And she recalled still, that same year, at Christmas, they had been told to bring in their own plates for the school Christmas party – in Rani’s house, meal plates were the size of proper dinner plates, because in Indian households, you ate everything off the one plate, even if, as a child, you had small portions. When her teacher had seen the plate Rani had offered up to be put aside for the school Christmas lunch, the teacher had called her a greedy child. Rani was four, and she was tiny, a polite child; an ambassador for her family, she had thought.

Sat in the Hampstead café, Rani looked at Anthony, who was hovering at her table and wondered if she was going to able to finish the half-eaten fruit tart. On her visit to Israel with Karl, as a teenager, she would often be mistaken for a local, until once, when they had ventured deep into a quiet residential neighbourhood, a guy on the street stopped her and, in Hebrew, asked her for the time. She had not forgotten how his face paled and drained, when she had responded in English. In Israel, they were in the midst of the first intifada, everyone was ‘alert’, everyone was ‘paranoid’, and this boy had looked as if his entire world had been questioned in that one English utterance. How could he have read her so wrong?

Rani was still thinking about the man and the woman who had left the cafe. Feelings smacked around inside of her like fish caught in nets.

It came back, her father arriving home from hospital, his arm and fingers swaddled in a creamy white cloth trussed up in a sling. When the National Front was throwing stones at brown and black people, chasing them into alleys and breaking their bones, her father was working at an engineering firm, manufacturing industrial steel tubes; tubes which had rims the thickness of a man’s wrist, used in exploration and drillings shafts. Her father had decided that he wanted to stand to be the Union representative. He had represented workers and worked for a political party in Delhi. He put together his manifesto, he began to canvas the men at the plant; he stood up in the lunch-breaks and spoke about equal rights, labour laws and good working practice.  It became clear, through whispers and nudges, that many of the white men at the plant didn’t want him to stand. There were the eggs thrown at his front door, the telephone ringing every hour at home with no one at the end of the receiver; his son arriving home late, nose bloody, schoolbag missing.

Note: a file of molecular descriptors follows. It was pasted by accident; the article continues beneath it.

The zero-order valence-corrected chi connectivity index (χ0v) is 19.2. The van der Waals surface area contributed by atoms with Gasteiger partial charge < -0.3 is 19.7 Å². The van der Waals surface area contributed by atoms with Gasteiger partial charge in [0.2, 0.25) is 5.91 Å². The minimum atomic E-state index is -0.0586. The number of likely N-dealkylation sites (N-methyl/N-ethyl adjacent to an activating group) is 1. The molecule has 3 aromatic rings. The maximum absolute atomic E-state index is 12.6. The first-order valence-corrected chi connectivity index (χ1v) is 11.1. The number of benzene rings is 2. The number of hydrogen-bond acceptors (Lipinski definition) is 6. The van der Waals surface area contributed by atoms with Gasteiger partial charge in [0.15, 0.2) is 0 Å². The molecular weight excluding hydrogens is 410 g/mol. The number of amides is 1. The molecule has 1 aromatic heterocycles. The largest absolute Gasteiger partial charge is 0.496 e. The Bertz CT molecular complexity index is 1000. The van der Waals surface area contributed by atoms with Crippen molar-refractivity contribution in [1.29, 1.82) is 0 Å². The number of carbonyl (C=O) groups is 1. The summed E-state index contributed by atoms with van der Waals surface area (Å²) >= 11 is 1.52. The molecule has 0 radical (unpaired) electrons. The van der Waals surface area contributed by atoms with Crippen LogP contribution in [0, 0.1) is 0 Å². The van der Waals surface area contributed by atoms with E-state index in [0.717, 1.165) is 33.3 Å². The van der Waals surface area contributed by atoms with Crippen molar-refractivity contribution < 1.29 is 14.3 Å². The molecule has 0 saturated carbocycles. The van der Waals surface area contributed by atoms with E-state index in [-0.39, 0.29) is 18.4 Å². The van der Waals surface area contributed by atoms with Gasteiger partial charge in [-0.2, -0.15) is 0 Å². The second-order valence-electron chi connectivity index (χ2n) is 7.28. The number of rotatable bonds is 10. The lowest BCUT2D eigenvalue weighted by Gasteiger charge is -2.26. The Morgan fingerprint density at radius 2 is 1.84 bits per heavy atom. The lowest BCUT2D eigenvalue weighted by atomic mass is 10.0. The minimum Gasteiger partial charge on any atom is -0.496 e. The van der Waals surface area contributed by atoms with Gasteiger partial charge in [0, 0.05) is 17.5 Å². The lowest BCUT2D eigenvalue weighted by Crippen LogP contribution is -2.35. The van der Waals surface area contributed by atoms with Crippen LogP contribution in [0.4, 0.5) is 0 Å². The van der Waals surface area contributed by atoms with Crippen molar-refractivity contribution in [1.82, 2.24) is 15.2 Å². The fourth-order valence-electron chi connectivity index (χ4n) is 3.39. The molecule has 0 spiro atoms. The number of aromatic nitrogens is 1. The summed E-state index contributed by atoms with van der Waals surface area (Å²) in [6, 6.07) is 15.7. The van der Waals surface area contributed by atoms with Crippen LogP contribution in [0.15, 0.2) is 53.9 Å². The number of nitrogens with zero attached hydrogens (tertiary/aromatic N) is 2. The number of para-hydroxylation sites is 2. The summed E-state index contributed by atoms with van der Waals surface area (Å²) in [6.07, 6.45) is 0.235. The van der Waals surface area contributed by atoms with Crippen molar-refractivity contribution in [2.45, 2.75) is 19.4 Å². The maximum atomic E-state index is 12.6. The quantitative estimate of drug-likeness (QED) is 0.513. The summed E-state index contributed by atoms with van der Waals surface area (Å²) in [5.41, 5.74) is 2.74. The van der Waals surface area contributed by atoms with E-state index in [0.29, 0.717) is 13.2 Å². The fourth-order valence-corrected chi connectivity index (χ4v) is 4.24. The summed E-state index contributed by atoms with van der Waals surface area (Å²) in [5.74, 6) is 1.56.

It was too late to run after the couple who would have found another, more welcoming place by now, she thought. Rani began to trace her finger through white sugar grains that have spilled onto the tabletop. Perhaps he would not forget Rani nor this experience.

Rani reminded herself that the fear of being misunderstood, being misread, stalks all of us; not just immigrants like her father. It was, she thought, like trying on made-to-measure garments that have been tailored for someone bigger, smaller, rounder, thinner than you could ever hope to be.

She pondered why the afternoon had so permeated her body. She knew it was because she didn’t actually think about racism at all. She felt it, like a searing brand on her forehead when it happened to her or to someone she knew, and because all the words she has to say would cough out incomprehensibly if she tried, all she can do is try to breathe out the messy anguish from her jellied brain.

Rani noticed her iPhone suddenly light up, a text message flashed across the fascia. She saw the date and the time come to life; today was 25th January. She’d read an article that morning about the date. Twenty-five years since Eric Cantona, having been red-carded in the second half, had walked off the pitch at Selhurst Park and kung-fu kicked a National Front hooligan who had hurled racist abuse at him. She remembered hearing about that kick the first time round. It divided opinion. Yet, this one act had done more to raise awareness of racism in football than any other incident in the game, ever. She was on his side. That’s what Rani wanted to run out and tell the man walking away from Jakob’s cafe.

She looked at the white china plate, the remaining half of her tart had fallen apart, strawberry leaking its juice around the pastry case, its earlier appeal gone. The coffee, half-drunk, had a creamy brown skin. She nodded at Anthony and attempted a smile as he cleared away both on a brown plastic tray. From where she was sitting, she could see the door of the cafe. It was open and a group of school-kids are shuffling in; uniform shirts half tucked-in, ties askew, girls and boys, white and brown faces.


Image © Daniela Monza

The post The Colour Brown appeared first on Granta.